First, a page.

A lifelong theatre critic has called for all arts funding to be scrapped immediately, as publicly subsidised art is always “no good” while the private sector manages to generate “amazing things” all by itself.
Douglas McPherson, who, alongside journalism and fiction, writes theatre reviews for publications including The Stage and What’s On In London, has a “simple plea”, delivered via the The Telegraph to culture secretary Ed Vaisey: “stop all public funding of the arts, now!”
Mr McPherson continues: “I don’t say that because I believe the burden should be transferred to corporate sponsorship or American-style philanthropy. I say it having just come back from the Norfolk and the Norwich Festival where I sat through a show called What Will Have Been – an awful mix of contemporary circus and dance that could only exist through state funding”.
He describes the show as “dreary, pretentious”, and “self-consciously arty” – much like every other publicly subsidised show he has sat through during his long tenure as a critic.
The Department for Culture, Media and Sport, which oversees arts spending in the UK, was allocated more than £6 billion for 2015. The BBC swallowed up just over half of that, but a further £460 million was handed to the Arts Council, which funds grass-roots arts projects via an open application process. The Arts Council of Northern Ireland was allocated £8 million, Wales was given £17 million, and Scotland was handed £27 million.
The Arts Council hands out grants to anyone who cares to apply for them. As long as a project is considered by the council’s panel to have artistic merit, thousands can be awarded: in 2013 the Taxpayer’s Alliance uncovered a £95,000 bill for an installation comprising of a skip covered in yellow lights.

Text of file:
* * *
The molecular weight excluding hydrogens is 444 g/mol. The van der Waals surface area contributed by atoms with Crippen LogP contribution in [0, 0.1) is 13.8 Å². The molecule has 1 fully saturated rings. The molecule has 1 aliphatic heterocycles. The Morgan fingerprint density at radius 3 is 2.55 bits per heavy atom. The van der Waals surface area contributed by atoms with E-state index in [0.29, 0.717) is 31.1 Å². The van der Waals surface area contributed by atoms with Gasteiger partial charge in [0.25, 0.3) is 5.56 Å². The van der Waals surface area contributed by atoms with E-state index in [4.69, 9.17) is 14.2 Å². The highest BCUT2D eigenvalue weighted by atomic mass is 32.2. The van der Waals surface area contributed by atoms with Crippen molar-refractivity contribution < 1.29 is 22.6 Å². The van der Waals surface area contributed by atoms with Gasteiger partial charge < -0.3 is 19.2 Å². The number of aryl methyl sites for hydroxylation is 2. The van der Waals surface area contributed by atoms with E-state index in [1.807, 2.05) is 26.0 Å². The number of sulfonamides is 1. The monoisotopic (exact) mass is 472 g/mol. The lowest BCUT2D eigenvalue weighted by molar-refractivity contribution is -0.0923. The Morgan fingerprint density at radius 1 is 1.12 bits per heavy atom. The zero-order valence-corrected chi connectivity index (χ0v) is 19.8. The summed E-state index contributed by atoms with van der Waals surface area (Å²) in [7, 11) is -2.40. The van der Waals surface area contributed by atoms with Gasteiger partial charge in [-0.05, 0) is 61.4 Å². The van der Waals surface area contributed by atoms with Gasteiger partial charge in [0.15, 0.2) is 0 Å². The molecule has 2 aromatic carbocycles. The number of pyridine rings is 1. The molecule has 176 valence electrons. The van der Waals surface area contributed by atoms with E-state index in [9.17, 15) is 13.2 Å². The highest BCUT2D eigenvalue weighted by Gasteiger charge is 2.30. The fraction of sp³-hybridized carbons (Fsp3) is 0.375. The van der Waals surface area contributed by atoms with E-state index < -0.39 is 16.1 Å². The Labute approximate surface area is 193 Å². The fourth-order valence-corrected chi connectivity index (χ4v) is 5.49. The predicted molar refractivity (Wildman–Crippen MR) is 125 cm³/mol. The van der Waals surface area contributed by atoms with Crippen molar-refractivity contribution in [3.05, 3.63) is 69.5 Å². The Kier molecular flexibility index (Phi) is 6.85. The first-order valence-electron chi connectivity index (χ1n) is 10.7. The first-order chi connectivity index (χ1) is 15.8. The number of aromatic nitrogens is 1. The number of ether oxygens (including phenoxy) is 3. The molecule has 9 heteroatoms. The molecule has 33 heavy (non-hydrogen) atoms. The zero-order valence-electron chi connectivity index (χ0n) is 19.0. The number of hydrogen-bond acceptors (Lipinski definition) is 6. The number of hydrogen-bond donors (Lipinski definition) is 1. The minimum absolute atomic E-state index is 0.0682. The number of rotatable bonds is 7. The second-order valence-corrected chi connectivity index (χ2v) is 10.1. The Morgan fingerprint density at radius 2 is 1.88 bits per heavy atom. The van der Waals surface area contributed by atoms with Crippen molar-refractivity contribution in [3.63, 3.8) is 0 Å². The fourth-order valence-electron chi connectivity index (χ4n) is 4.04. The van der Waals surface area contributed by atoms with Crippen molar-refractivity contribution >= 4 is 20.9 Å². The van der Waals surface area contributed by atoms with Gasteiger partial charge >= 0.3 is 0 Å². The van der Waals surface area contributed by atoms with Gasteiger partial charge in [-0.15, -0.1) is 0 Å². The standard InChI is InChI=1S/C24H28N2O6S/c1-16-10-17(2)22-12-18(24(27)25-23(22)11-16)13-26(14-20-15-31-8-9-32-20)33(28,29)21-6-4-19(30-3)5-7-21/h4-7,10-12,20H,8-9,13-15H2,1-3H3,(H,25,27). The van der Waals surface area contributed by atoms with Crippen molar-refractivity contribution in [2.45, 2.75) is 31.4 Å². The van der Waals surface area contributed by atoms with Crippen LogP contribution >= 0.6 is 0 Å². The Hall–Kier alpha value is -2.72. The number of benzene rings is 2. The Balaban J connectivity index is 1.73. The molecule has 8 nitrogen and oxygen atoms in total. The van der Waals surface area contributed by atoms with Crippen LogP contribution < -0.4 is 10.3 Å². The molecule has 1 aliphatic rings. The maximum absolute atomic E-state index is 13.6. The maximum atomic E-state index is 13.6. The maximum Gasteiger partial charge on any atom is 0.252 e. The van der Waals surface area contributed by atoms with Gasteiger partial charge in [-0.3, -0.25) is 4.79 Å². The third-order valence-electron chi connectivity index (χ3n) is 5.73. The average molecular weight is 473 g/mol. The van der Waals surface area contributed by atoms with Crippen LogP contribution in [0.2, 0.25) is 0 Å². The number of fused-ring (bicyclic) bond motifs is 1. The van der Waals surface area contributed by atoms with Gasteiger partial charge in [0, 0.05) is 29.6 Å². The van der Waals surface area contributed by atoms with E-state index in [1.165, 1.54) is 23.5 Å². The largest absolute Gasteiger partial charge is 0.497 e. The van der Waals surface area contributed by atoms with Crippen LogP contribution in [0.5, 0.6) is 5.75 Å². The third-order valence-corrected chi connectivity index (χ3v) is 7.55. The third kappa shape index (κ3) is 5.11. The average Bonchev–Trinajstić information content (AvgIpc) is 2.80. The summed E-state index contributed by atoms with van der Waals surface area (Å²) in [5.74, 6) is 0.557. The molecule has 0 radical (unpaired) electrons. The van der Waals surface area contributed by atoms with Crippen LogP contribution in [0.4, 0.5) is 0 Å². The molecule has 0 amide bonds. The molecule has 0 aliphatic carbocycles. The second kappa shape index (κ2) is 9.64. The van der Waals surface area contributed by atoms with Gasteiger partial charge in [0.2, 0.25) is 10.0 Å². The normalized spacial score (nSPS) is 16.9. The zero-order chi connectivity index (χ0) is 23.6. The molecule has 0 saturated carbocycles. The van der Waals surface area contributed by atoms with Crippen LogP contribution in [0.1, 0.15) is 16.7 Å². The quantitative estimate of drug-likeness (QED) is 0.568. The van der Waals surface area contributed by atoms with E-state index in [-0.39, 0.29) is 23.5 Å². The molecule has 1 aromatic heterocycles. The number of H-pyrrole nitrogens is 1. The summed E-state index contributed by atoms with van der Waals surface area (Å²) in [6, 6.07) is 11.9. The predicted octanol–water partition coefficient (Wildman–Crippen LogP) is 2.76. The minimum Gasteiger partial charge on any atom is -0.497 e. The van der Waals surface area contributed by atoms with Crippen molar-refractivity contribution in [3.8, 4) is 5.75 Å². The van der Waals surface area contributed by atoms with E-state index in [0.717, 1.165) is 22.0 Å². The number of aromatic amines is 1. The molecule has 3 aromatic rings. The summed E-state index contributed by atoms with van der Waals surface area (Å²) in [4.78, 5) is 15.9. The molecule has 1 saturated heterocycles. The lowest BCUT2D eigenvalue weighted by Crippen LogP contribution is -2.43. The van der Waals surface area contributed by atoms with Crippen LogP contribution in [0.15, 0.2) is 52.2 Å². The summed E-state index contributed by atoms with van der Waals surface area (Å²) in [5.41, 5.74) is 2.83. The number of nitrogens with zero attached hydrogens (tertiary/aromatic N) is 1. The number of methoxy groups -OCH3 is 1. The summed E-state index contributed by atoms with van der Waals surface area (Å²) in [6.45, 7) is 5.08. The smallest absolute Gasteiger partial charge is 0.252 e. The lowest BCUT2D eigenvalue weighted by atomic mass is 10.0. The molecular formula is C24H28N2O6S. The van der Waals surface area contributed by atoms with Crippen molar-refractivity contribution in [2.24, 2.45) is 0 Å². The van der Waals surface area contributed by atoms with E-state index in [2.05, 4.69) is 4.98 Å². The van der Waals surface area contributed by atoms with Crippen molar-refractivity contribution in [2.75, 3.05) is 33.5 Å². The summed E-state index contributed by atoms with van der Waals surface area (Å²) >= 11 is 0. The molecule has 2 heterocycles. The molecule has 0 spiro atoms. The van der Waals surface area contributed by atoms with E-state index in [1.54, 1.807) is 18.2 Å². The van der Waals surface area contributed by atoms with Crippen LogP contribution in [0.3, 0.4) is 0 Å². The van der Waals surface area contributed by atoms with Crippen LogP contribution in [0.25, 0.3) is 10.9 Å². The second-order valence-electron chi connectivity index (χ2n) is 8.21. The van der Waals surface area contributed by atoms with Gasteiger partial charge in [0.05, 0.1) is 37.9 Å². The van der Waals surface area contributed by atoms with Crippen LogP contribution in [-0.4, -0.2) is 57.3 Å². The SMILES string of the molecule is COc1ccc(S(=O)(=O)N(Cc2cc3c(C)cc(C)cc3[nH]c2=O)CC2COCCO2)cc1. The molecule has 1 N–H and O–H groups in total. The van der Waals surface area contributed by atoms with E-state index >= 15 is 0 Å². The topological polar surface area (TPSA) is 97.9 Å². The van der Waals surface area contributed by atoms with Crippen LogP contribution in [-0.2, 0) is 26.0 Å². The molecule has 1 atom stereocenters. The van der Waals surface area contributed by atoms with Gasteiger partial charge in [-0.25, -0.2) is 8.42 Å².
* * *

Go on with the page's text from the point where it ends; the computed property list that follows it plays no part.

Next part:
Those who support public arts funding often argue that the spending makes for a more democratic, less elitist arts culture. But Mr McPherson argues that the opposite is true – that the market is more democratic by far.
“Arts funding creates a culture of long term state dependency where companies are more focused on securing healthy salaries through grants than on producing work the public might actually want to see,” he wrote.
“The oldest rule in the arts is he who pays the piper calls the tune, and funders, from Arts Council England to local authorities, tend to have very narrow tastes. Getting their support is more about ticking boxes and satisfying the political ideals of committees than developing a genuine creative idea. That’s the antithesis of true artistic endeavour and it’s why so much subsidised theatre has a generic look and feel.
“Nor do we need heavily-funded outreach projects to encourage participation in the arts. Historically, many great talents have come from impoverished backgrounds without any government help and achieved fame and fortune in a commercial world that rewards artists for what they can do rather than where they come from.
“In that respect, the commercial world is actually more democratic than the subsidised arts. You need the right background and education to work the public funding system.”
Mr McPherson calls for the government to scrap the public subsidy in favour of tax breaks, pointing out that “letting people keep more of the money they make is a very different incentive to giving them hand-outs, as it puts the onus on becoming self-supporting.”
And he says that anyone with the talent and drive to make it in the arts world will do so, regardless of whether or not the state is there to give them handouts.
“No artist or impresario was ever put off their vocation by the lack of a guaranteed wage,” he says. “You don’t need a grant to write a West End smash. You just need talent, dedication and something worth saying.”
Meanwhile, those who sneer at the populist output of commercial companies as catering to the “lowest tastes” are dismissed as snobs, guilty of a snobbery “directed more at audiences than artists.”
If they looked for it, he said, they’d find that “there are also plenty of pop songs, movies and West End shows that scale great artistic heights, provide insight into the human condition, make political points and do all the other things that the supposedly higher arts claim to do. The difference is, they touch many millions more lives by virtue of being accessible and popular.”